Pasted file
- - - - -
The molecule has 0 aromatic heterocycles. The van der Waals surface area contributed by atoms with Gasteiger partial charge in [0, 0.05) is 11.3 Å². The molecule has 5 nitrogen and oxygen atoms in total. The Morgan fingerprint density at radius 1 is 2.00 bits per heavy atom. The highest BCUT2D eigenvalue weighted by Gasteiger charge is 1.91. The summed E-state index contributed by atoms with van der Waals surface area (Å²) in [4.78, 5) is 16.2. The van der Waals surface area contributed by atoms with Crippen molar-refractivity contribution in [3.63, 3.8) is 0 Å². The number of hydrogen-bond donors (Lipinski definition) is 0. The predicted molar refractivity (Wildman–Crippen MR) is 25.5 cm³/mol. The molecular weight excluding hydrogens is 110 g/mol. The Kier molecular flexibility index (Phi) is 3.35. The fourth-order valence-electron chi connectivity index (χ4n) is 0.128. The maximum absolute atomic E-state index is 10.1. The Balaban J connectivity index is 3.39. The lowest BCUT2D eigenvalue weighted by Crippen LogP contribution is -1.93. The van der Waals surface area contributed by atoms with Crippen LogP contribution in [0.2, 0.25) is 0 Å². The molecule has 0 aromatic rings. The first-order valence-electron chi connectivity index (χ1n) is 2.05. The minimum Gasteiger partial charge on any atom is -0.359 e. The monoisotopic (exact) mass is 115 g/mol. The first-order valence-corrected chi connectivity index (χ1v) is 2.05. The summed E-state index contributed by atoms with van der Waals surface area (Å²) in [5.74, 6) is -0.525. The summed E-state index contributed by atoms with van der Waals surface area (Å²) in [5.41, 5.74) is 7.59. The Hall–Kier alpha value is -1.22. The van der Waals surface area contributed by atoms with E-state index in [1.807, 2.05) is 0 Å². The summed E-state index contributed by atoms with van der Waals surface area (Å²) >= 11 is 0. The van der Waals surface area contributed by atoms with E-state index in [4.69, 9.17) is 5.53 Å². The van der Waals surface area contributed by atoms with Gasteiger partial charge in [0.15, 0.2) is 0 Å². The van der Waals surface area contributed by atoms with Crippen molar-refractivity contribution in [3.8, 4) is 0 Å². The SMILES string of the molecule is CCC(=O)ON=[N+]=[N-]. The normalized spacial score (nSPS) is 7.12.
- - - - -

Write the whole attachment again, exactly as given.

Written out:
The molecule has 0 aromatic heterocycles. The van der Waals surface area contributed by atoms with Gasteiger partial charge in [0, 0.05) is 11.3 Å². The molecule has 5 nitrogen and oxygen atoms in total. The Morgan fingerprint density at radius 1 is 2.00 bits per heavy atom. The highest BCUT2D eigenvalue weighted by Gasteiger charge is 1.91. The summed E-state index contributed by atoms with van der Waals surface area (Å²) in [4.78, 5) is 16.2. The van der Waals surface area contributed by atoms with Crippen molar-refractivity contribution in [3.63, 3.8) is 0 Å². The number of hydrogen-bond donors (Lipinski definition) is 0. The predicted molar refractivity (Wildman–Crippen MR) is 25.5 cm³/mol. The molecular weight excluding hydrogens is 110 g/mol. The Kier molecular flexibility index (Phi) is 3.35. The fourth-order valence-electron chi connectivity index (χ4n) is 0.128. The maximum absolute atomic E-state index is 10.1. The Balaban J connectivity index is 3.39. The lowest BCUT2D eigenvalue weighted by Crippen LogP contribution is -1.93. The van der Waals surface area contributed by atoms with Crippen LogP contribution in [0.2, 0.25) is 0 Å². The molecule has 0 aromatic rings. The first-order valence-electron chi connectivity index (χ1n) is 2.05. The minimum Gasteiger partial charge on any atom is -0.359 e. The monoisotopic (exact) mass is 115 g/mol. The first-order valence-corrected chi connectivity index (χ1v) is 2.05. The summed E-state index contributed by atoms with van der Waals surface area (Å²) in [5.74, 6) is -0.525. The summed E-state index contributed by atoms with van der Waals surface area (Å²) in [5.41, 5.74) is 7.59. The Hall–Kier alpha value is -1.22. The van der Waals surface area contributed by atoms with E-state index in [1.807, 2.05) is 0 Å². The summed E-state index contributed by atoms with van der Waals surface area (Å²) >= 11 is 0. The van der Waals surface area contributed by atoms with E-state index in [4.69, 9.17) is 5.53 Å². The van der Waals surface area contributed by atoms with Gasteiger partial charge in [0.15, 0.2) is 0 Å². The van der Waals surface area contributed by atoms with Crippen molar-refractivity contribution in [3.8, 4) is 0 Å². The SMILES string of the molecule is CCC(=O)ON=[N+]=[N-]. The normalized spacial score (nSPS) is 7.12.